In industrial cooperation, partnership in the transportation-transit and energy sectors is particularly relevant to the textiles, chemicals, and construction industries. It is somewhat obvious from the way the unified statement is structured. The joint statement also includes agricultural cooperation to strengthen mutual food security. Because food prices are predicted to remain low until the end of 2024, now is the ideal moment to capitalise on the opportunity. Along with these elements, the joint statement emphasised the importance of improving environmental and ecology cooperation. Because there have been repeated ecological challenges in the region, such as glacier melting in Tajikistan and the Aral Sea crisis in Uzbekistan, cooperation in this sector is critical for these countries.

The joint statement devotes much attention to addressing the management and utilisation of the shared water resources in the Amu Darya Basin. The consequences of changes in the course of water distribution of this river basin are extremely vast. The joint statement demands “an effective water resource management, protection, and rational use.” The leaders noted that significant investments are required, and a complete update to agriculture’s science and art might be necessary in addition to the things as mentioned above. There is a sense of urgency, which the joint statement implicitly admits. This imperative has been emphasised by the Taliban’s arbitrary action over the use of Amu Darya water in the recent past.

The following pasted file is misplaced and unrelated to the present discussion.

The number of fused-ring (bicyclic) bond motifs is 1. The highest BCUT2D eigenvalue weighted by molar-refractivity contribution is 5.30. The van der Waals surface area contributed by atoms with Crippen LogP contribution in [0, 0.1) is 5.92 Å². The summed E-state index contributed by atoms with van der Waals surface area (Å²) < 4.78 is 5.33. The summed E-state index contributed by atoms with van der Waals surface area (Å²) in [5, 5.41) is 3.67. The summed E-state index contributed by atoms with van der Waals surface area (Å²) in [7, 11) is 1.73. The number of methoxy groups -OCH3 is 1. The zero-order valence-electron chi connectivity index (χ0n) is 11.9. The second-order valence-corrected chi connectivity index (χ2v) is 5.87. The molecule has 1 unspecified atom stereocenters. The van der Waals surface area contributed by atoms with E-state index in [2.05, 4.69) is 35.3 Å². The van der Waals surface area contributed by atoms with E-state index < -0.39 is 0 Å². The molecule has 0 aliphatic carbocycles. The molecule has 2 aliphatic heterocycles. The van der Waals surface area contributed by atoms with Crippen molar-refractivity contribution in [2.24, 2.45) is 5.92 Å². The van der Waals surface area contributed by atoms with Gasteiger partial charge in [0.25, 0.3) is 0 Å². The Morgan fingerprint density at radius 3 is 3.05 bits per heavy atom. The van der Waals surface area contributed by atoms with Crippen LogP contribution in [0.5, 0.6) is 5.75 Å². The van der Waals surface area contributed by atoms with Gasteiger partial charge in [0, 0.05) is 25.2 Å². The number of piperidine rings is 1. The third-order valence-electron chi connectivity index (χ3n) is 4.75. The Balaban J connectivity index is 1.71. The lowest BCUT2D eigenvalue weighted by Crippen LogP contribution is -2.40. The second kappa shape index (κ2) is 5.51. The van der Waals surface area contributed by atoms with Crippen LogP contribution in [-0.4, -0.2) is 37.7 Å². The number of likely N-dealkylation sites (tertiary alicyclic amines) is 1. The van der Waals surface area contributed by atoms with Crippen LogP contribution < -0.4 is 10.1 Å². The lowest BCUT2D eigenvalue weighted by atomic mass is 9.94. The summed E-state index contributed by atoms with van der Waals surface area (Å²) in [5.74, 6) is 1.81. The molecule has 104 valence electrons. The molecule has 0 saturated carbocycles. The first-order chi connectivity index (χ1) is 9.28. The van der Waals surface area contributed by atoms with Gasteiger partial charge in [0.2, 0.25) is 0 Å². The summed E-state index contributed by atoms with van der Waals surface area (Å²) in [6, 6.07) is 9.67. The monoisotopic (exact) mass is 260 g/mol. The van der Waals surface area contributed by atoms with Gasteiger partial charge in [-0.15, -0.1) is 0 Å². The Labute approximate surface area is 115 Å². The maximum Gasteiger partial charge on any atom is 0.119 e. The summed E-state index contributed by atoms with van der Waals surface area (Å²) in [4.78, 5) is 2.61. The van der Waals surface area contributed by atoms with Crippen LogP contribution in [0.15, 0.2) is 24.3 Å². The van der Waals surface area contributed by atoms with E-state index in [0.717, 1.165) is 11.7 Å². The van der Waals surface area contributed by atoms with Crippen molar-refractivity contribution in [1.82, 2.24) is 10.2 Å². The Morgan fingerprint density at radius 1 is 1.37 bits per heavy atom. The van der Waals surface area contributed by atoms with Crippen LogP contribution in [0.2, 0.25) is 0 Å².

On the multilateral front, the leaders reaffirmed their commitment to maintain a unified position at international and regional forums such as the United Nations. This is quite interesting because these countries’ foreign policy goals and priorities are significantly varied, and it comes just in time for the United Nations General Assembly Session, which begins in a few weeks. The promises reached this meeting will also elevate the potential of the recently finished First GCC+CA meeting in Jeddah. The outcome of this trilateral meeting is usual, but the format itself is highly symbolic. If the promises made in the joint declaration are taken seriously, it will add a new dimension to regional geopolitics.

What is the Significance of this Trilateral Summit?

This Summit is a significant development in the changing regional dynamics of Central Asia. Tajikistan, Uzbekistan, and Turkmenistan share a long and direct border with Afghanistan. Since the Taliban came into power, these countries have managed their relations. However, problems have emerged between the Taliban and these countries concerning the sharing of water of the Amu Darya River. Talban has started building a massive canal that will withdraw a large amount of water from the Amu Darya River. This will have an impact on the water supply in Uzbekistan and Turkmenistan. The Qosh Tepa Canal, which takes its name from the Jawzjan province’s Qosh Tepa district, will be 285 km long and 100 m wide. This will assist in irrigating 55000 hectares (1.35 million acres, or 5500 square km) of land, but it will be highly detrimental to agriculture and irrigation in Uzbekistan and Turkmenistan.[5]